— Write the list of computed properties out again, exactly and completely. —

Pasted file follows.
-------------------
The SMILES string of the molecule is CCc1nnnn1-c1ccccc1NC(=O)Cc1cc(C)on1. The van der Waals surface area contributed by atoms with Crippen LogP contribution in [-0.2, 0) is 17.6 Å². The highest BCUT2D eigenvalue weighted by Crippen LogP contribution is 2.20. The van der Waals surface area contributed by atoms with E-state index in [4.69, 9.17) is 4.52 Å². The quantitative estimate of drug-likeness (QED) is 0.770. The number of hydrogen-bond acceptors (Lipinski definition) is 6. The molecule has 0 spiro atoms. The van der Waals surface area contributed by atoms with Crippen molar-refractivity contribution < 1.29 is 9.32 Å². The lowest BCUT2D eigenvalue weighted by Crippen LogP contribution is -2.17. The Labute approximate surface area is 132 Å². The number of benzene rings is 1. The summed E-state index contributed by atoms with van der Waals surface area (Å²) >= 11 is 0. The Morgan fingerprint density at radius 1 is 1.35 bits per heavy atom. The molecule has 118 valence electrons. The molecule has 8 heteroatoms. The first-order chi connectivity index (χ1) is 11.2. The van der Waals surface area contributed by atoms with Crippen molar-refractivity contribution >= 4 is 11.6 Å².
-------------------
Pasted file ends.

The SMILES string of the molecule is CCc1nnnn1-c1ccccc1NC(=O)Cc1cc(C)on1. The van der Waals surface area contributed by atoms with Crippen LogP contribution in [-0.2, 0) is 17.6 Å². The highest BCUT2D eigenvalue weighted by Crippen LogP contribution is 2.20. The van der Waals surface area contributed by atoms with E-state index in [4.69, 9.17) is 4.52 Å². The quantitative estimate of drug-likeness (QED) is 0.770. The number of hydrogen-bond acceptors (Lipinski definition) is 6. The molecule has 0 spiro atoms. The van der Waals surface area contributed by atoms with Crippen molar-refractivity contribution < 1.29 is 9.32 Å². The lowest BCUT2D eigenvalue weighted by Crippen LogP contribution is -2.17. The Labute approximate surface area is 132 Å². The number of benzene rings is 1. The summed E-state index contributed by atoms with van der Waals surface area (Å²) >= 11 is 0. The Morgan fingerprint density at radius 1 is 1.35 bits per heavy atom. The molecule has 118 valence electrons. The molecule has 8 heteroatoms. The first-order chi connectivity index (χ1) is 11.2. The van der Waals surface area contributed by atoms with Crippen molar-refractivity contribution >= 4 is 11.6 Å².